taxondive: Indices of Taxonomic Diversity and Distinctness

Description Usage Arguments Details Value Note Author(s) References See Also Examples


Function finds indices of taxonomic diversity and distinctness, which are averaged taxonomic distances among species or individuals in the community (Clarke & Warwick 1998, 2001)


taxondive(comm, dis, match.force = FALSE)
taxa2dist(x, varstep = FALSE, check = TRUE, labels)



Community data.


Taxonomic distances among taxa in comm. This should be a dist object or a symmetric square matrix.


Force matching of column names in comm and labels in dis. If FALSE, matching only happens when dimensions differ, and in that case the species must be in identical order in both.


Classification table with a row for each species or other basic taxon, and columns for identifiers of its classification at higher levels.


Vary step lengths between successive levels relative to proportional loss of the number of distinct classes.


If TRUE, remove all redundant levels which are different for all rows or constant for all rows and regard each row as a different basal taxon (species). If FALSE all levels are retained and basal taxa (species) also must be coded as variables (columns). You will get a warning if species are not coded, but you can ignore this if that was your intention.


The labels attribute of taxonomic distances. Row names will be used if this is not given. Species will be matched by these labels in comm and dis in taxondive if these have different dimensions.


Clarke & Warwick (1998, 2001) suggested several alternative indices of taxonomic diversity or distinctness. Two basic indices are called taxonomic diversity (Δ) and distinctness (Δ^*):

Δ = (∑ ∑_{i<j} ω_{ij} x_i x_j)/(n (n-1) / 2)
Δ^* = (∑ ∑_{i<j} ω_{ij} x_i x_j)/(∑ ∑_{i<j} x_i x_j)

The equations give the index value for a single site, and summation goes over species i and j. Here ω are taxonomic distances among taxa, and x are species abundances, and n is the total abundance for a site. With presence/absence data both indices reduce to the same index Δ^+, and for this index Clarke & Warwick (1998) also have an estimate of its standard deviation. Clarke & Warwick (2001) presented two new indices: sΔ^+ is the product of species richness and Δ^+, and index of variation in taxonomic distinctness (Λ^+) defined as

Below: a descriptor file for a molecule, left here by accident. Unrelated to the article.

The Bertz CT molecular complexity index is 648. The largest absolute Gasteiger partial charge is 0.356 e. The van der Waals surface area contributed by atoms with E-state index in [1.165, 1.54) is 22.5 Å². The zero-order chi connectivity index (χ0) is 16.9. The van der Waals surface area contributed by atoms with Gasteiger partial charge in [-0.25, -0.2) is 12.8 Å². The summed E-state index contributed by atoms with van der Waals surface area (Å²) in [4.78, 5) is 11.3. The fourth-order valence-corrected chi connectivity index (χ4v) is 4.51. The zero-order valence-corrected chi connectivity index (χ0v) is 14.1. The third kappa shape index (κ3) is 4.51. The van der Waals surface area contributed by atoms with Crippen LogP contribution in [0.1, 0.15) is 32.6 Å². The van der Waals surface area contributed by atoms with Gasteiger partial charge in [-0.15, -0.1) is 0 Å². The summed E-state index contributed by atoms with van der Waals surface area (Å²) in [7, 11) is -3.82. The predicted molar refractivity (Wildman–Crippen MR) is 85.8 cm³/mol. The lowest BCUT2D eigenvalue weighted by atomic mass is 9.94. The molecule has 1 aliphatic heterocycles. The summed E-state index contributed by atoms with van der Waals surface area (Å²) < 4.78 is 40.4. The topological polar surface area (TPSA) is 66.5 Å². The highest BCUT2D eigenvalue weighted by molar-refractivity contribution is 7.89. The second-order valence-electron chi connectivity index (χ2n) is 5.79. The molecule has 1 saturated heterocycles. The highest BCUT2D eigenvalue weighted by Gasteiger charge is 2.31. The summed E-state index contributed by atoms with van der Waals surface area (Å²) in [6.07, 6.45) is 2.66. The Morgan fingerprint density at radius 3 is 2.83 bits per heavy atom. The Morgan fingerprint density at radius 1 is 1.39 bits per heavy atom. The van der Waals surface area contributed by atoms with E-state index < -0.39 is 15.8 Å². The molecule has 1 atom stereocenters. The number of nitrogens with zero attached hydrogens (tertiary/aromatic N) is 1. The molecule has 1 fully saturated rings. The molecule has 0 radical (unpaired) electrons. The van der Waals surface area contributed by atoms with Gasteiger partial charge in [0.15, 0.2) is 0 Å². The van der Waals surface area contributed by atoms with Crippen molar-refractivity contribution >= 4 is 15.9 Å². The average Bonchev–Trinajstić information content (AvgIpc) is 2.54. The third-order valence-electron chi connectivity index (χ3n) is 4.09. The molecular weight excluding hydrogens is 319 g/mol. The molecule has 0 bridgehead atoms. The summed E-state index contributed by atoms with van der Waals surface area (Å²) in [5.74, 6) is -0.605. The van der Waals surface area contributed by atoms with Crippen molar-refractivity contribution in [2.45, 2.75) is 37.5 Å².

Λ^+ = (∑ ∑_{i<j} ω_{ij}^2)/(n (n-1) / 2) - (Δ^+)^2

The dis argument must be species dissimilarities. These must be similar to dissimilarities produced by dist. It is customary to have integer steps of taxonomic hierarchies, but other kind of dissimilarities can be used, such as those from phylogenetic trees or genetic differences. Further, the dis need not be taxonomic, but other species classifications can be used.

Function taxa2dist can produce a suitable dist object from a classification table. Each species (or basic taxon) corresponds to a row of the classification table, and columns give the classification at different levels. With varstep = FALSE the successive levels will be separated by equal steps, and with varstep = TRUE the step length is relative to the proportional decrease in the number of classes (Clarke & Warwick 1999). With check = TRUE, the function removes classes which are distinct for all species or which combine all species into one class, and assumes that each row presents a distinct basic taxon. The function scales the distances so that longest path length between taxa is 100 (not necessarily when check = FALSE).

Function plot.taxondive plots Δ^+ against Number of species, together with expectation and its approximate 2*sd limits. Function summary.taxondive finds the z values and their significances from Normal distribution for Δ^+.


Function returns an object of class taxondive with following items:


Number of species for each site.

D, Dstar, Dplus, SDplus, Lambda

Δ, Δ^*, Δ^+, sΔ^+ and Λ^+ for each site.


Standard deviation of Δ^+.

ED, EDstar, EDplus

Expected values of corresponding statistics.

Function taxa2dist returns an object of class "dist", with an attribute "steps" for the step lengths between successive levels.


The function is still preliminary and may change. The scaling of taxonomic dissimilarities influences the results. If you multiply taxonomic distances (or step lengths) by a constant, the values of all Deltas will be multiplied with the same constant, and the value of Λ^+ by the square of the constant.


Jari Oksanen


Clarke, K.R & Warwick, R.M. (1998) A taxonomic distinctness index and its statistical properties. Journal of Applied Ecology 35, 523–531.

Clarke, K.R. & Warwick, R.M. (1999) The taxonomic distinctness measure of biodiversity: weighting of step lengths between hierarchical levels. Marine Ecology Progress Series 184: 21–29.

Clarke, K.R. & Warwick, R.M. (2001) A further biodiversity index applicable to species lists: variation in taxonomic distinctness. Marine Ecology Progress Series 216, 265–278.

See Also



## Preliminary: needs better data and some support functions
# Taxonomic distances from a classification table with variable step lengths.
taxdis <- taxa2dist(dune.taxon, varstep=TRUE)
plot(hclust(taxdis), hang = -1)
# Indices
mod <- taxondive(dune, taxdis)

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